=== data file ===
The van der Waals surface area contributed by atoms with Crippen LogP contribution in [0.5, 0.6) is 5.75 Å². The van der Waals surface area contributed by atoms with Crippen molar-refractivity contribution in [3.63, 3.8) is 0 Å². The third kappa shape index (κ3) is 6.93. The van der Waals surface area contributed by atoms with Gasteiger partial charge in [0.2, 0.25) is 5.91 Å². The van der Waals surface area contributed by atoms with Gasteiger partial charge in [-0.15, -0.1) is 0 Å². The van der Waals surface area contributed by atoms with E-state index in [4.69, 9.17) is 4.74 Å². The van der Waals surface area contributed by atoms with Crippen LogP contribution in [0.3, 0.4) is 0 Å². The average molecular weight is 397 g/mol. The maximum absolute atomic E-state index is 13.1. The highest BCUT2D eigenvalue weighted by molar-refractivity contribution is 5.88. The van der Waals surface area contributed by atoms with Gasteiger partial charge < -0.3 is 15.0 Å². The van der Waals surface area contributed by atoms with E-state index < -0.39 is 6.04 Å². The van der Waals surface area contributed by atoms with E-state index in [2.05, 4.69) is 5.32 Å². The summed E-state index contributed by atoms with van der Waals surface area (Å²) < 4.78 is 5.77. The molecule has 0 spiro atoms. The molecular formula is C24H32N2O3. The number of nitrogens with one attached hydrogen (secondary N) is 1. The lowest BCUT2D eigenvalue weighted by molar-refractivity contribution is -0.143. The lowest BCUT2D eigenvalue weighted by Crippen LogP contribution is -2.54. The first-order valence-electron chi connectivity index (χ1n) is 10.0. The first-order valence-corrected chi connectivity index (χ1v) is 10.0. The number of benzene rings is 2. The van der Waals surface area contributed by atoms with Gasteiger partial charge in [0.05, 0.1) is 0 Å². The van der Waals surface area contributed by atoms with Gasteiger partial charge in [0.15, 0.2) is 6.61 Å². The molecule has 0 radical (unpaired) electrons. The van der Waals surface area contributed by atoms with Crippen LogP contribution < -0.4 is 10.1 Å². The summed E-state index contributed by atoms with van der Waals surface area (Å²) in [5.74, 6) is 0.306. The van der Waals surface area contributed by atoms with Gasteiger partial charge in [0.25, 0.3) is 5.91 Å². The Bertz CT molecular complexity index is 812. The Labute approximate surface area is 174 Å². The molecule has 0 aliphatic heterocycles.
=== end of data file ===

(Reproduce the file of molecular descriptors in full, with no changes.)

The van der Waals surface area contributed by atoms with Crippen LogP contribution in [0.5, 0.6) is 5.75 Å². The van der Waals surface area contributed by atoms with Crippen molar-refractivity contribution in [3.63, 3.8) is 0 Å². The third kappa shape index (κ3) is 6.93. The van der Waals surface area contributed by atoms with Gasteiger partial charge in [0.2, 0.25) is 5.91 Å². The van der Waals surface area contributed by atoms with Gasteiger partial charge in [-0.15, -0.1) is 0 Å². The van der Waals surface area contributed by atoms with E-state index in [4.69, 9.17) is 4.74 Å². The van der Waals surface area contributed by atoms with Crippen LogP contribution in [0.3, 0.4) is 0 Å². The average molecular weight is 397 g/mol. The maximum absolute atomic E-state index is 13.1. The highest BCUT2D eigenvalue weighted by molar-refractivity contribution is 5.88. The van der Waals surface area contributed by atoms with Gasteiger partial charge < -0.3 is 15.0 Å². The van der Waals surface area contributed by atoms with E-state index < -0.39 is 6.04 Å². The van der Waals surface area contributed by atoms with E-state index in [2.05, 4.69) is 5.32 Å². The summed E-state index contributed by atoms with van der Waals surface area (Å²) < 4.78 is 5.77. The molecule has 0 spiro atoms. The molecular formula is C24H32N2O3. The number of nitrogens with one attached hydrogen (secondary N) is 1. The lowest BCUT2D eigenvalue weighted by molar-refractivity contribution is -0.143. The lowest BCUT2D eigenvalue weighted by Crippen LogP contribution is -2.54. The first-order valence-electron chi connectivity index (χ1n) is 10.0. The first-order valence-corrected chi connectivity index (χ1v) is 10.0. The number of benzene rings is 2. The van der Waals surface area contributed by atoms with Gasteiger partial charge in [0.05, 0.1) is 0 Å². The van der Waals surface area contributed by atoms with Gasteiger partial charge in [0.15, 0.2) is 6.61 Å². The molecule has 0 radical (unpaired) electrons. The van der Waals surface area contributed by atoms with Crippen LogP contribution < -0.4 is 10.1 Å². The summed E-state index contributed by atoms with van der Waals surface area (Å²) in [5.74, 6) is 0.306. The van der Waals surface area contributed by atoms with Gasteiger partial charge in [0.25, 0.3) is 5.91 Å². The Bertz CT molecular complexity index is 812. The Labute approximate surface area is 174 Å². The molecule has 0 aliphatic heterocycles.